A Road to Bologna
Discovering Bologna, Italy
I sat on the computer staring at the screen mapping out my Italy trip with my wife. I wanted to visit Ljubljana and San Marino, Venice and Rome. I wanted a major city with sites and history. I discovered Bologna by accident – and not in a good way.
The seventh largest city in Italy was conveniently located in the north of the country. It was a bigger city, had lots of options and an old section of town with loads of history. Still, when I mentioned stopping in Bologna and using it as a hub for an Adriatic adventure, I was met with several well traveled friends who said, “Well… Uh… Bologna. Americans don’t go there.”
They didn’t say it was terrible; they just didn’t have a selling point for the place based upon popularity. Without a great reason, the convenience of the place won out. It was an educated gamble – and really when is exploring a new place in Italy ever really a gamble?
Bologna is the Cross Section of Italy
So when it became clear Bologna sits smack in the middle of Florence, Padua, Verona, Rimini and Milan, with access to all major roads for touring, and a bullet train away from Rome, Bologna became a great hub for day trips. I have used Enterprise in the past and it has worked well for me.
I am a big fan of renting a car and driving. Roads in Italy are generally good, especially around Bologna, for going to and coming from larger cities. However, some coastal routes (no where near Bologna) in Italy can host windy, cliff side adventures.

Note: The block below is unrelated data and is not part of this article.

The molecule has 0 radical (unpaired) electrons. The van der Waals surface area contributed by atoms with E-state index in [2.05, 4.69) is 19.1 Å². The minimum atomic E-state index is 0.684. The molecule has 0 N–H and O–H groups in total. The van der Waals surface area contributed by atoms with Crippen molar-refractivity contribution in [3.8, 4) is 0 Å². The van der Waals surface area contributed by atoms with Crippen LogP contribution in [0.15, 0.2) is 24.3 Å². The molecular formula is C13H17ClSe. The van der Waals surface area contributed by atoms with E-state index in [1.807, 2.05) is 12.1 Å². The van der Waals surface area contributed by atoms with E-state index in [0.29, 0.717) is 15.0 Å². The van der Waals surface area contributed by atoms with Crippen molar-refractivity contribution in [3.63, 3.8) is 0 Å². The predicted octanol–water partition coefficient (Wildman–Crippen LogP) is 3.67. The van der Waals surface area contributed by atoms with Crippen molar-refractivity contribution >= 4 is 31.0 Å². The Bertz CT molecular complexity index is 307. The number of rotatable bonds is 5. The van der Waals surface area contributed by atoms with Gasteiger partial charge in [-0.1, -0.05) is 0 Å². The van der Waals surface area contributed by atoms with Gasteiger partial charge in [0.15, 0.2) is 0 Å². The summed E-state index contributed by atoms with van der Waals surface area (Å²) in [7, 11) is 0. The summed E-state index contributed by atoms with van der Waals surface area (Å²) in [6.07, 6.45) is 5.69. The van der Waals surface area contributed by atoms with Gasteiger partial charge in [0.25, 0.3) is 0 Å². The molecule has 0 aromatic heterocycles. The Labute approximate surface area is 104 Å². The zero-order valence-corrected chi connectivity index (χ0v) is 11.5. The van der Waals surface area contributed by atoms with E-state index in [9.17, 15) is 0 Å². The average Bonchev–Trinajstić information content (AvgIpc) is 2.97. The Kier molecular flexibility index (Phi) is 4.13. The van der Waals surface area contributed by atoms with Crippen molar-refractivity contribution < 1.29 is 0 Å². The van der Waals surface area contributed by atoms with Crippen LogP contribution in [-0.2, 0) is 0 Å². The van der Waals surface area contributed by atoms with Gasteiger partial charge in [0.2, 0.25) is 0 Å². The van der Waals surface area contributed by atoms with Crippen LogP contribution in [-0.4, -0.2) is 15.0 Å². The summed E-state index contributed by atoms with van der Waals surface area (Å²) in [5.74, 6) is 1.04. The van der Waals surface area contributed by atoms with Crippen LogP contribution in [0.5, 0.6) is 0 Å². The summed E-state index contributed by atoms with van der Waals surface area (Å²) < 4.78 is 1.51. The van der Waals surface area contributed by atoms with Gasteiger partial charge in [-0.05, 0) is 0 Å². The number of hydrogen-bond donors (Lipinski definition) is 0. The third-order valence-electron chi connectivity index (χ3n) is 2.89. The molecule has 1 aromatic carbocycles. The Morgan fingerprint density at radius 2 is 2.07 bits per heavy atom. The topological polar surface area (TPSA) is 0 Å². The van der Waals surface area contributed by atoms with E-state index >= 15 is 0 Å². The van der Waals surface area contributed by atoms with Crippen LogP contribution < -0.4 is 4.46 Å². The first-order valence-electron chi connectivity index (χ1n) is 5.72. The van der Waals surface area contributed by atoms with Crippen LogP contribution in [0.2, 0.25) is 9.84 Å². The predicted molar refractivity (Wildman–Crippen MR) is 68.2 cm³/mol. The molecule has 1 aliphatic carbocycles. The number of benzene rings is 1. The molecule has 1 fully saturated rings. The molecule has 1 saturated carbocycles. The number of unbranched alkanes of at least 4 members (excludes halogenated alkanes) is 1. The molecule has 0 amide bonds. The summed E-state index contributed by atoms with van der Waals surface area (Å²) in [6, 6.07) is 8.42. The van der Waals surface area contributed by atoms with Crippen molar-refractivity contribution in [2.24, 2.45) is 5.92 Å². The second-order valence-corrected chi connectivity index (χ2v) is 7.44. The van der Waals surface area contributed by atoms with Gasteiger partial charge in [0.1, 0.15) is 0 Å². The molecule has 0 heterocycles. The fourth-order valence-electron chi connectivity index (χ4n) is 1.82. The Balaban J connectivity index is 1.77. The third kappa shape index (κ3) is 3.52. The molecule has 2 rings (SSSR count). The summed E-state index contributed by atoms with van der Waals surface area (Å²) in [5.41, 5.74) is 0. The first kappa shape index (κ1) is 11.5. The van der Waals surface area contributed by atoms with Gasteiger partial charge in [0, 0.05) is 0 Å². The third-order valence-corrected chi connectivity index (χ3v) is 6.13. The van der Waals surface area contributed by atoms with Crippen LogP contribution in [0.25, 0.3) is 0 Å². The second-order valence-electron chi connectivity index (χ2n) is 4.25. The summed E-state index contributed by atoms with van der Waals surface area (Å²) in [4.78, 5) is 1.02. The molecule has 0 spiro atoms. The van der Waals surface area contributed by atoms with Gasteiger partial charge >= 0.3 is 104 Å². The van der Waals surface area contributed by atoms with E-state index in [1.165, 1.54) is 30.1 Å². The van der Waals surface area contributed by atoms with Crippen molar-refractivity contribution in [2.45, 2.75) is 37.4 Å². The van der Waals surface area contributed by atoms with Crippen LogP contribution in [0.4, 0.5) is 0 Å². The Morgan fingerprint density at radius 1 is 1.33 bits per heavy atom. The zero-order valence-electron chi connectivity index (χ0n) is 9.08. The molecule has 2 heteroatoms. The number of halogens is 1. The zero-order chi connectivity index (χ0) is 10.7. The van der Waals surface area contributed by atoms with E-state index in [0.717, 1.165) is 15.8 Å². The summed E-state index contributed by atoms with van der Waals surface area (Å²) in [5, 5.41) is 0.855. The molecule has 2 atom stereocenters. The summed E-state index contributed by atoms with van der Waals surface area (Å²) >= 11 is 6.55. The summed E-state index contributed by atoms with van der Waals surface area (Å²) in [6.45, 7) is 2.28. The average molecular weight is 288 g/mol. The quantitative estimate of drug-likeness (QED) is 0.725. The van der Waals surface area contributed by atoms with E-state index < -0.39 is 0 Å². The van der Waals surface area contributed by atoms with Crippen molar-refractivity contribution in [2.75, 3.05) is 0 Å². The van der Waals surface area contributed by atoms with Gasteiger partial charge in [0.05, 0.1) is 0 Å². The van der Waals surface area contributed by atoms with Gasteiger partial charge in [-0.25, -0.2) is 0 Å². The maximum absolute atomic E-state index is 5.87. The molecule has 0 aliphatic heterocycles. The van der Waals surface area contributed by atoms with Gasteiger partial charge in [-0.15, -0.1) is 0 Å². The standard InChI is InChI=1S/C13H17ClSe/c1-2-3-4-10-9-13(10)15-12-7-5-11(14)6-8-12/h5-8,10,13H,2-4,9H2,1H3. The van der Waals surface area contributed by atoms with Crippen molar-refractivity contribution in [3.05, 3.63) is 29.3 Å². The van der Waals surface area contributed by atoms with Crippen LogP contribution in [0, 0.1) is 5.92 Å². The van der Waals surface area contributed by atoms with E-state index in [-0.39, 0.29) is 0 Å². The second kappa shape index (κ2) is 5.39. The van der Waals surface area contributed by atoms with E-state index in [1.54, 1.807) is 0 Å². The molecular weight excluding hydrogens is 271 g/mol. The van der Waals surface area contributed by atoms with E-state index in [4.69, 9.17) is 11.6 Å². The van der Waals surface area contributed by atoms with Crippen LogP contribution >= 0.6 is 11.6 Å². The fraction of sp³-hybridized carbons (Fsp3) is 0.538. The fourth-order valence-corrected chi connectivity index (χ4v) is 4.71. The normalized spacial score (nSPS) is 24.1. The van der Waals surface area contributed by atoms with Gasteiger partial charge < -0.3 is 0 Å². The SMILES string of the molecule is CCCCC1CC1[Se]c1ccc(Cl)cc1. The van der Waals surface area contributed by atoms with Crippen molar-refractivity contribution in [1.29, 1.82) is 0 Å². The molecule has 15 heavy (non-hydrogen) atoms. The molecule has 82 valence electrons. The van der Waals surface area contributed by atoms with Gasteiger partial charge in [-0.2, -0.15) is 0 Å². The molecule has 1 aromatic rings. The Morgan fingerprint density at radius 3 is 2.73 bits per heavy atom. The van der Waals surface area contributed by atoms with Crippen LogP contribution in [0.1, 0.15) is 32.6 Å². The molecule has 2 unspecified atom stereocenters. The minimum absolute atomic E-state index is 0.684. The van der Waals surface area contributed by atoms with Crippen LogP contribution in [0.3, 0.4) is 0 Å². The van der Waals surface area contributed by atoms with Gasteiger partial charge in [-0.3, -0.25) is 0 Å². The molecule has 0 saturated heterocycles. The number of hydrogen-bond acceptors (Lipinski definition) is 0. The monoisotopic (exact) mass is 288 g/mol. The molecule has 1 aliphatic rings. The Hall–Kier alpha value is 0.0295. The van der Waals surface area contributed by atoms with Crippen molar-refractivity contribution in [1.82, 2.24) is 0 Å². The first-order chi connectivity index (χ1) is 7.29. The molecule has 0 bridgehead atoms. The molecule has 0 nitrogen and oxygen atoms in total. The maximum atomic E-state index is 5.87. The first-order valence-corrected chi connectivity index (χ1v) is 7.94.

Sure Bologna is convenient for an overnight stay before heading to elsewhere, but is it worth really visiting? My answer is YES! Here are several examples of places to stop in Bologna that I loved – still popular with less Americans.
Keep an Eye in the Sky
I was told was to look for was the two towers to orientate myself, which are visible from many locations, and are situated by the entrance of Porta Ravegnana Square. The two towers, also known by their real names Asinelli and Garisenda Towers, are excellent examples of Medieval architecture and Bolognese icons. Only Asinella Tower is accessible for visitors (€3).
Still looking up, the porticoes, as an architectural accent, are everywhere. Expect to see a lot of archways over almost every sidewalk in the city, as evidence of the vast merchant wealth that built Bologna. Archways also adorn the churches, cathedrals and other traditional buildings throughout Bologna, protecting you from sun and rain as you stroll through the historic city.
At the base of the medieval towers I found myself in the middle of the action, tourists, and otherwise in Bologna. For me the main spot was Piazza Maggiore, which is spilling over in history, medieval architecture and restaurants galore. It is also the home of the tourist information, a modern room in an old building.
Where it all Happens in Bologna
Sitting in the middle of Piazza Maggiore is Basilica San Petronio, the most iconic cathedral in Bologna. Construction for San Petronio began in 1390 and took hundreds of years to complete and used the talents of numerous designers and artisans.
However, I personally recommend visiting Palazzo D’Accursio, which is the base of the town hall and offers the city art gallery, which houses plenty of modern art, for free. The Palazzo is located across from the Fountain of Neptune, a perfect place to sit and watch people, in an alcove and uphill. Yes, you will have to do a little exploring.
On a final note there is a Jewish Quarter about ten minutes by foot from the main square. However, sites of interest in this location are scant.
So, whether as a destination or a hub to explore Italy, Bologna has something for everyone. And the best part of it all is that Americans really have not found this place.
This post was done in partnership with In The Know Traveler and Enterprise Rent-a-Car but they had no input on the content. All opinions are my own.